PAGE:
When is brain development finished?

This is an interesting article on how the brain develops, and whether it ever finishes. There is also an interesting discussion of teenage thinking and emotions.

The human brain reaches its adult volume by age 10, but the neurons that make it up continue to change for years after that. … The pruning in the occipital lobe, at the back of the brain, tapers off by age 20. In the frontal lobe, in the front of the brain, new links are still forming at age 30, if not beyond.

Source: You’re an Adult. Your Brain, Not So Much. – The New York Times

Tattoos make men more attractive … to men

Men with tattoos are likely to provide serious competition for a woman’s attention, at least in the eyes of other guys, but women themselves actually aren’t that impressed. … the female participants didn’t rate the tattooed gentlemen as more attractive; moreover, they considered them worse prospects as partners and parents.

https://digest.bps.org.uk/2016/12/21/men-think-women-will-be-impressed-by-a-tattoo-but-theyre-not/

 

Wear the red dress?

Are women really more attractive if they wear red? Research results used to say “yes”, but replicating those studies is proving to be difficult.

… nothing, it seems, is straightforward in psychology any more. A team of Dutch and British researchers has just published three attempts to replicate the red effect in the open-access journal Evolutionary Psychology, including testing whether the effect is more pronounced in a short-term mating context, which would be consistent with the idea that red signals sexual availability. However, not only did the research not uncover an effect of mating context, all three experiments also failed to demonstrate any effect of red on attractiveness whatsoever.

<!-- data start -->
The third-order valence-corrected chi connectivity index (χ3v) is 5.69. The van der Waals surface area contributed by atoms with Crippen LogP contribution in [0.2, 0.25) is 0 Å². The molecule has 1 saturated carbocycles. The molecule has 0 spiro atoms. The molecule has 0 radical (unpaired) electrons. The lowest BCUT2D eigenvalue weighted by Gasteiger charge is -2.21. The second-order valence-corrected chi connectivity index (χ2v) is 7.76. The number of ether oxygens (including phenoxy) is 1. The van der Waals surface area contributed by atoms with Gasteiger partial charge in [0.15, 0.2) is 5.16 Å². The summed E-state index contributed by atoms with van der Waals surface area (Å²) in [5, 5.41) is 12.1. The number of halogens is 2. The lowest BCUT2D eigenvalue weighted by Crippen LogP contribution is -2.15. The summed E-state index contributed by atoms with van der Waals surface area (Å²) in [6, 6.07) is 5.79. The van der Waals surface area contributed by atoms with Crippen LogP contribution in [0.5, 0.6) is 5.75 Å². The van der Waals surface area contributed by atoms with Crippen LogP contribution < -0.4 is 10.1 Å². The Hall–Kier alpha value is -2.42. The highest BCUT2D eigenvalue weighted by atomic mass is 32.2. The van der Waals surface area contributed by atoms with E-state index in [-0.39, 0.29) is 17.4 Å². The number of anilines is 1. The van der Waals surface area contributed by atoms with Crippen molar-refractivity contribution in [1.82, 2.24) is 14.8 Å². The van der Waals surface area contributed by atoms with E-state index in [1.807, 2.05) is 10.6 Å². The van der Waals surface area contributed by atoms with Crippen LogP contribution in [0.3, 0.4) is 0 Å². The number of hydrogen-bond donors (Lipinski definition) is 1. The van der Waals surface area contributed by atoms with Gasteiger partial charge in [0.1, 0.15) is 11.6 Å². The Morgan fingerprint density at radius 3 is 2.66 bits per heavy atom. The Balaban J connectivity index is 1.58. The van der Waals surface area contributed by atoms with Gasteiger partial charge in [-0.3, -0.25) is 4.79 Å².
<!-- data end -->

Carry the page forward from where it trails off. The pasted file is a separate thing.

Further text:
Source https://digest.bps.org.uk/2016/12/12/wardrobe-malfunction-three-failed-attempts-to-replicate-the-finding-that-red-increases-attractiveness/

 

The science of gift shopping – Don’t try so hard

Research has been done on what gifts people like to receive. It turns out that simple and straight forward is often the best approach.

Social scientists bear glad tidings for the holiday season. After extensively observing how people respond to gifts, they have advice for shoppers: You don’t have to try so hard. You’re not obliged to spend hours finding just the right gift for each person on your list. Most would be just as happy with something quick and easy. This may sound too good to be true, but rest assured this is not a ploy by some lazy Scrooges in academia.

Source: The Perfect Gift? It’s the One They Asked For – The New York Times

Science denial and climate change

This is an interesting article on science denial and how it may be possible to inoculate people against misinformation.

Science denial has significant consequences. AIDS denial caused over 300,000 deaths in South Africa. Vaccination denial has allowed preventable diseases to make a comeback. Climate science denial helped delay sorely needed mitigation policies, committing us to direr climate impacts for decades to come.

Source: A Skeptical Response to Science Denial – CSI